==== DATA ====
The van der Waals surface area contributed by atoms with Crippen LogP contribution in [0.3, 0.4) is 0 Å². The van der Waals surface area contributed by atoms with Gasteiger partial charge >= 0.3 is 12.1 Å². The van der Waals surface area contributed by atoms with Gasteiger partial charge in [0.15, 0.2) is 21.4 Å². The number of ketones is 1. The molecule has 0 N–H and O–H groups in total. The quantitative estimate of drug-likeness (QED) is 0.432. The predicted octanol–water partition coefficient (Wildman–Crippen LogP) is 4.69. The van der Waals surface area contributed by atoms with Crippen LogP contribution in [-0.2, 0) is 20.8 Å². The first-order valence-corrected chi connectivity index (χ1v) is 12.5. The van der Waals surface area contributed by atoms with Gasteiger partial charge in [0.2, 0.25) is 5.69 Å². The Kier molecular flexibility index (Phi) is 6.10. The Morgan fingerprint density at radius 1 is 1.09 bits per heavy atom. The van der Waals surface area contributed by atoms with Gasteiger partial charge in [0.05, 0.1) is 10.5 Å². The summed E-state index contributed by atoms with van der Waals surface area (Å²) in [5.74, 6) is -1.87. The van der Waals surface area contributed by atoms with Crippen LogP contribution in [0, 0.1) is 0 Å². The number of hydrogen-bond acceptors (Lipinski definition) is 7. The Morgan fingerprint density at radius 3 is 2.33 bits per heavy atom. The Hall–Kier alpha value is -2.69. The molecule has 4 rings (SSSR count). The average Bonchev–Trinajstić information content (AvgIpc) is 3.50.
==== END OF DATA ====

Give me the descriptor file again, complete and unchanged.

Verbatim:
The van der Waals surface area contributed by atoms with Crippen LogP contribution in [0.3, 0.4) is 0 Å². The van der Waals surface area contributed by atoms with Gasteiger partial charge >= 0.3 is 12.1 Å². The van der Waals surface area contributed by atoms with Gasteiger partial charge in [0.15, 0.2) is 21.4 Å². The number of ketones is 1. The molecule has 0 N–H and O–H groups in total. The quantitative estimate of drug-likeness (QED) is 0.432. The predicted octanol–water partition coefficient (Wildman–Crippen LogP) is 4.69. The van der Waals surface area contributed by atoms with Crippen LogP contribution in [-0.2, 0) is 20.8 Å². The first-order valence-corrected chi connectivity index (χ1v) is 12.5. The van der Waals surface area contributed by atoms with Gasteiger partial charge in [0.2, 0.25) is 5.69 Å². The Kier molecular flexibility index (Phi) is 6.10. The Morgan fingerprint density at radius 1 is 1.09 bits per heavy atom. The van der Waals surface area contributed by atoms with Gasteiger partial charge in [0.05, 0.1) is 10.5 Å². The summed E-state index contributed by atoms with van der Waals surface area (Å²) in [5.74, 6) is -1.87. The van der Waals surface area contributed by atoms with Crippen LogP contribution in [0, 0.1) is 0 Å². The number of hydrogen-bond acceptors (Lipinski definition) is 7. The Morgan fingerprint density at radius 3 is 2.33 bits per heavy atom. The Hall–Kier alpha value is -2.69. The molecule has 4 rings (SSSR count). The average Bonchev–Trinajstić information content (AvgIpc) is 3.50.